The Right Terrain
Bulbs are not demanding when it comes to soil. They can be planted in all types of soil, except those that are too wet. It is important that they breathe, so you need to work the soil carefully before planting them, and if the soil is heavy, rich in clay, you need to improve the surface layer by mixing peat or compost.
Feeding the Flowers
Usually they do not need fertilizers, they have their own reserve of food that allows them to grow. However, if they are left in the soil all winter, as perennial plants, they could suffer hunger. Therefore, every autumn, enrich the soil with a slow-acting fertilizer (the so-called 9-9-6 fertilizer is the one that best suits us). This extra nutrient will keep them strong during the winter.
A Matter Of Time
As long as the soil is not frozen and can be easily tilled, they can be planted at any time from September to December. Some varieties require different moments, but a symbol on each package will help you to understand the best time to ground.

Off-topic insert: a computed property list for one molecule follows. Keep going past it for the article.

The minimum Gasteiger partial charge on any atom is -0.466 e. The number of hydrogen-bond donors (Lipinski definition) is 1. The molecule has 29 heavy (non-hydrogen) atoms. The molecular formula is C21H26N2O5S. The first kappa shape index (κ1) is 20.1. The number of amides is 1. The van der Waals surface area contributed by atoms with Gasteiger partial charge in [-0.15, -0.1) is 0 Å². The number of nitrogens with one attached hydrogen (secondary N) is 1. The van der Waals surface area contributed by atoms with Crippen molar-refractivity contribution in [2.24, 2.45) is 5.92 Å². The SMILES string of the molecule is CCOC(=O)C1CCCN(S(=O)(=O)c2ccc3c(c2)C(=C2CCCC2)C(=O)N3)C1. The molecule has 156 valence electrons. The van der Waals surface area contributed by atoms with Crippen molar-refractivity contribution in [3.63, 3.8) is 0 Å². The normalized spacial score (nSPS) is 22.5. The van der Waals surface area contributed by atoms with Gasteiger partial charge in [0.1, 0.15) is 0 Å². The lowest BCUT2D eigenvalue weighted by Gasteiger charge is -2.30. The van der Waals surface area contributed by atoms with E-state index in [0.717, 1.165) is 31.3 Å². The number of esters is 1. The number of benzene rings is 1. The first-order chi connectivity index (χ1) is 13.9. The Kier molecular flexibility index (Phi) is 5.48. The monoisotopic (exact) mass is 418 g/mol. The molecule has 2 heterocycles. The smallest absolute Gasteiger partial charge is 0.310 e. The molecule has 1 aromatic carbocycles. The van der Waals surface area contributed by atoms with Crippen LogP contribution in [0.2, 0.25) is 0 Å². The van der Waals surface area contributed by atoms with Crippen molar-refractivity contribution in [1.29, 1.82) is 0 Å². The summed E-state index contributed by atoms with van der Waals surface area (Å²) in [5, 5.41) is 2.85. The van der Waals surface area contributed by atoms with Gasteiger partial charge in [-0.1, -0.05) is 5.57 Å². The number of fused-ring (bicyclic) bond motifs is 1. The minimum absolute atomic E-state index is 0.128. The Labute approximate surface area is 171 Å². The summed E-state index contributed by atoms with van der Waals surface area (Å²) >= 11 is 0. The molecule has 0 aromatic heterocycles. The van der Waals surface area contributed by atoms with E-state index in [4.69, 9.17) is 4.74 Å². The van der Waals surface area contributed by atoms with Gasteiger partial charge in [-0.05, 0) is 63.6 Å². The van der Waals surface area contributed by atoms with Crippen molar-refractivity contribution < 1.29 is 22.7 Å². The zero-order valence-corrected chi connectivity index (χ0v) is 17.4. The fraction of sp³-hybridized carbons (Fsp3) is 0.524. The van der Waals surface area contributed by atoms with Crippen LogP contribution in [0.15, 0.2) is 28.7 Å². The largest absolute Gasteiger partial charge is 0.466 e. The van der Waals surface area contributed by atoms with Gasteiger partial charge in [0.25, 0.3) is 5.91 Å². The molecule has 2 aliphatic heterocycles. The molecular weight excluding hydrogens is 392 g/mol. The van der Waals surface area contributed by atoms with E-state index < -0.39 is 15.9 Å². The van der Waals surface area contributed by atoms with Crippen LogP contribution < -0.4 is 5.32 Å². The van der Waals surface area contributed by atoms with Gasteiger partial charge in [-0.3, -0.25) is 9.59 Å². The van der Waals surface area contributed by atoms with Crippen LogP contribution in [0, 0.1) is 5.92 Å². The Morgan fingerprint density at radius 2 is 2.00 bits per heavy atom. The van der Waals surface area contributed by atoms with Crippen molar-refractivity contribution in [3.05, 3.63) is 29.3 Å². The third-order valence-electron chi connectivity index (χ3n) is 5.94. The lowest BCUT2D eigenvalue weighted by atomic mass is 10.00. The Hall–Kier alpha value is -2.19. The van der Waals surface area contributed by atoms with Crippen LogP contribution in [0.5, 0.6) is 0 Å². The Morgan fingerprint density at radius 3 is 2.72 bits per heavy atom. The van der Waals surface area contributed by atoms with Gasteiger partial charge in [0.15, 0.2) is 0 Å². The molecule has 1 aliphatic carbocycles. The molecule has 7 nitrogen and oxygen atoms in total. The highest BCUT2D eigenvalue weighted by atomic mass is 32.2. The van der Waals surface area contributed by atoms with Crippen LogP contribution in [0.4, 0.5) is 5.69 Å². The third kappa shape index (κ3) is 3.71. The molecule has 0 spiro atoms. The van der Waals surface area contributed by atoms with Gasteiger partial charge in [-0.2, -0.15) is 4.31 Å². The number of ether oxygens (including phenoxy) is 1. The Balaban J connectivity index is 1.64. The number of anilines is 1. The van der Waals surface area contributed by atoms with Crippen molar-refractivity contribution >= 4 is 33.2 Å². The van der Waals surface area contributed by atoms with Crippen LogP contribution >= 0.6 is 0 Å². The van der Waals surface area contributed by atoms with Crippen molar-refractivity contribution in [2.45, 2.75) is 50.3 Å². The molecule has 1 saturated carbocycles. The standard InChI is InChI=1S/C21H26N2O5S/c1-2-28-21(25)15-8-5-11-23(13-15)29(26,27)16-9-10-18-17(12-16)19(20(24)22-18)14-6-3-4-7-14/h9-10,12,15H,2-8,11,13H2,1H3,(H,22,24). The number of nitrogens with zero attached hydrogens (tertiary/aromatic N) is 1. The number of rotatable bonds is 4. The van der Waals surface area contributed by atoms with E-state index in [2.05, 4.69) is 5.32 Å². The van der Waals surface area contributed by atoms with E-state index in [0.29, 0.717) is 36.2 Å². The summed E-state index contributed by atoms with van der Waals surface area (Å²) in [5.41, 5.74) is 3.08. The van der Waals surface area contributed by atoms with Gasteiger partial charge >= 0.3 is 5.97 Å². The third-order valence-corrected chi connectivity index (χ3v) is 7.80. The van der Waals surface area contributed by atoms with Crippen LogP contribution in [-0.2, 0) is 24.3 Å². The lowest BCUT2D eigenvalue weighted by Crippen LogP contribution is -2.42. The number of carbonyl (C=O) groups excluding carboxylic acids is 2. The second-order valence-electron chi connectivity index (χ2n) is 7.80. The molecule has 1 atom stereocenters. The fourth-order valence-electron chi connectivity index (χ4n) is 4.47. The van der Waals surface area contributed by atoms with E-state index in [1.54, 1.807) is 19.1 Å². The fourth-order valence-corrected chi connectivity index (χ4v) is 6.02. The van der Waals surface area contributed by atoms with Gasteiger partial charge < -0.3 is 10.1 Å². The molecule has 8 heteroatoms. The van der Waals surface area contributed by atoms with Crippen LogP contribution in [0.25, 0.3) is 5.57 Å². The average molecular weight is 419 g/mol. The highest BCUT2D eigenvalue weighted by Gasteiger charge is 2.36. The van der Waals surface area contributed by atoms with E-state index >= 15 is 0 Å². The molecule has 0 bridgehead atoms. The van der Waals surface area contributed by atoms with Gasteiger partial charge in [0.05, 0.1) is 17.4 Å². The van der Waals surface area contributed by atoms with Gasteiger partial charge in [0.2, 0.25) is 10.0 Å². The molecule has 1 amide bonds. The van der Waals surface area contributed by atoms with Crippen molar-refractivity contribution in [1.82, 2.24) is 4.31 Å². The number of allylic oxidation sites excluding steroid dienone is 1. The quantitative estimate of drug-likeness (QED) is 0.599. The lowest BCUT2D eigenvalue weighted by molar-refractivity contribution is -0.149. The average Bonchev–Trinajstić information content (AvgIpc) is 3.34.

Position Of The Bulbs
It does not matter whether the position in which the bulbs are planted is totally in the sun, in the shade or in the middle. It’s OK to plant them in a flowerbed, on a terrace, against a fence or even under a tree. The more delicate ones, however, it is better to plant them in a more shady area. Also for this reason the symbols on the package will help you.
Here is an easy rule of thumb to understand how deep to plant them: twice their height. So the taller bulbs (tulips, hyacinths, daffodils and trombones) like to have the base (the flat part) about 10-15 cm below the surface, while the lower ones (anemones, scille, muscari and snowdrops) prefer to be 5-10 cm deep.
Bulbs: How To Plant Them
Before planting the bulbs, check on the packaging how far apart they should be planted from each other. Then dig a hole, with a dustpan or a bulb plant, and place them on the bottom, with the tip pointing upwards. Cover them with earth and press them gently.